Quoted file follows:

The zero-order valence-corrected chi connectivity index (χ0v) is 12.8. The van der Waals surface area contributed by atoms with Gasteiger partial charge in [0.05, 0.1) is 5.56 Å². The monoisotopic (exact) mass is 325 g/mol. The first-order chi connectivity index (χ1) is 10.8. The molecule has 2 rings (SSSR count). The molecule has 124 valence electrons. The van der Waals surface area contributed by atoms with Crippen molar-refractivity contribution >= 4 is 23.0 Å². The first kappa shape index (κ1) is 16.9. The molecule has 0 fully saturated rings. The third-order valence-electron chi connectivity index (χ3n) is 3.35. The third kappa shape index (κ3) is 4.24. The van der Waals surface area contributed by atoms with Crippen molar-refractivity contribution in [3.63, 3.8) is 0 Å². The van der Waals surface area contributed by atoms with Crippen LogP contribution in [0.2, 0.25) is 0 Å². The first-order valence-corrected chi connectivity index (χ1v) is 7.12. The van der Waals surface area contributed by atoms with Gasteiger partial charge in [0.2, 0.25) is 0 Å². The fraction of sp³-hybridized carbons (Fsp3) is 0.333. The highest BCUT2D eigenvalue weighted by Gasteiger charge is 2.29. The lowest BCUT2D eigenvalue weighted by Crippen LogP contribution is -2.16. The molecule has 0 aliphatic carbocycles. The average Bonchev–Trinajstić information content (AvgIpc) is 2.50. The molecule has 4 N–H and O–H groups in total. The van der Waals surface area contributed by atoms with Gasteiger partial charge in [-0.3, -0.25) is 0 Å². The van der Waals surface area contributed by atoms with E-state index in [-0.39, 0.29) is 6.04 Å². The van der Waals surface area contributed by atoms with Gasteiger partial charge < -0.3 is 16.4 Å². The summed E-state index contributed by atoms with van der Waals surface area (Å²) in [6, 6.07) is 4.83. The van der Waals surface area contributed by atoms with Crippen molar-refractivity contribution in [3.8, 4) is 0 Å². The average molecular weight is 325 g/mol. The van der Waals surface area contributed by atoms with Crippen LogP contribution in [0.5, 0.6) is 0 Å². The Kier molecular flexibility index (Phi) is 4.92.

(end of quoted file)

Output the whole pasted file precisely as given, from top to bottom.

The zero-order valence-corrected chi connectivity index (χ0v) is 12.8. The van der Waals surface area contributed by atoms with Gasteiger partial charge in [0.05, 0.1) is 5.56 Å². The monoisotopic (exact) mass is 325 g/mol. The first-order chi connectivity index (χ1) is 10.8. The molecule has 2 rings (SSSR count). The molecule has 124 valence electrons. The van der Waals surface area contributed by atoms with Crippen molar-refractivity contribution >= 4 is 23.0 Å². The first kappa shape index (κ1) is 16.9. The molecule has 0 fully saturated rings. The third-order valence-electron chi connectivity index (χ3n) is 3.35. The third kappa shape index (κ3) is 4.24. The van der Waals surface area contributed by atoms with Crippen molar-refractivity contribution in [3.63, 3.8) is 0 Å². The van der Waals surface area contributed by atoms with Crippen LogP contribution in [0.2, 0.25) is 0 Å². The first-order valence-corrected chi connectivity index (χ1v) is 7.12. The van der Waals surface area contributed by atoms with Gasteiger partial charge in [0.2, 0.25) is 0 Å². The fraction of sp³-hybridized carbons (Fsp3) is 0.333. The highest BCUT2D eigenvalue weighted by Gasteiger charge is 2.29. The lowest BCUT2D eigenvalue weighted by Crippen LogP contribution is -2.16. The molecule has 0 aliphatic carbocycles. The average Bonchev–Trinajstić information content (AvgIpc) is 2.50. The molecule has 4 N–H and O–H groups in total. The van der Waals surface area contributed by atoms with Gasteiger partial charge in [-0.3, -0.25) is 0 Å². The van der Waals surface area contributed by atoms with E-state index in [-0.39, 0.29) is 6.04 Å². The van der Waals surface area contributed by atoms with Gasteiger partial charge < -0.3 is 16.4 Å². The summed E-state index contributed by atoms with van der Waals surface area (Å²) in [6, 6.07) is 4.83. The van der Waals surface area contributed by atoms with Crippen molar-refractivity contribution in [3.8, 4) is 0 Å². The average molecular weight is 325 g/mol. The van der Waals surface area contributed by atoms with Crippen LogP contribution in [0.5, 0.6) is 0 Å². The Kier molecular flexibility index (Phi) is 4.92.